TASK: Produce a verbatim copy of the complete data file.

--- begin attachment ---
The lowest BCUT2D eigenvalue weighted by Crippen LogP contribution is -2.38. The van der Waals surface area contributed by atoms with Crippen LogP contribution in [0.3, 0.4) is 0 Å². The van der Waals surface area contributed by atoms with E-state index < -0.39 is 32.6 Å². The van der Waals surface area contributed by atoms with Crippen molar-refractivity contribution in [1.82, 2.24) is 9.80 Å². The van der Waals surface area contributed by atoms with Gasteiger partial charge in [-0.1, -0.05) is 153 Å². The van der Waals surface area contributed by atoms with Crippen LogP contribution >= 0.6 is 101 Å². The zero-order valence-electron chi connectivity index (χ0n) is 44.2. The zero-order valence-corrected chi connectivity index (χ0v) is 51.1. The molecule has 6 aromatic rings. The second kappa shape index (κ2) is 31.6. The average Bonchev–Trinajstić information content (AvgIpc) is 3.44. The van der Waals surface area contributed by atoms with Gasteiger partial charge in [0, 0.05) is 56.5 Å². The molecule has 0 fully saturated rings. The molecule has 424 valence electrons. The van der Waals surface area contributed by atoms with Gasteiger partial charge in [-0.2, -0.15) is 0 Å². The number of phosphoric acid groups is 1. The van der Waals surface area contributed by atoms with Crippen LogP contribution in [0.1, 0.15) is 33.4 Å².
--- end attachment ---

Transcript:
The lowest BCUT2D eigenvalue weighted by Crippen LogP contribution is -2.38. The van der Waals surface area contributed by atoms with Crippen LogP contribution in [0.3, 0.4) is 0 Å². The van der Waals surface area contributed by atoms with E-state index < -0.39 is 32.6 Å². The van der Waals surface area contributed by atoms with Crippen molar-refractivity contribution in [1.82, 2.24) is 9.80 Å². The van der Waals surface area contributed by atoms with Gasteiger partial charge in [-0.1, -0.05) is 153 Å². The van der Waals surface area contributed by atoms with Crippen LogP contribution >= 0.6 is 101 Å². The zero-order valence-electron chi connectivity index (χ0n) is 44.2. The zero-order valence-corrected chi connectivity index (χ0v) is 51.1. The molecule has 6 aromatic rings. The second kappa shape index (κ2) is 31.6. The average Bonchev–Trinajstić information content (AvgIpc) is 3.44. The van der Waals surface area contributed by atoms with Gasteiger partial charge in [0, 0.05) is 56.5 Å². The molecule has 0 fully saturated rings. The molecule has 424 valence electrons. The van der Waals surface area contributed by atoms with Gasteiger partial charge in [-0.2, -0.15) is 0 Å². The number of phosphoric acid groups is 1. The van der Waals surface area contributed by atoms with Crippen LogP contribution in [0.1, 0.15) is 33.4 Å².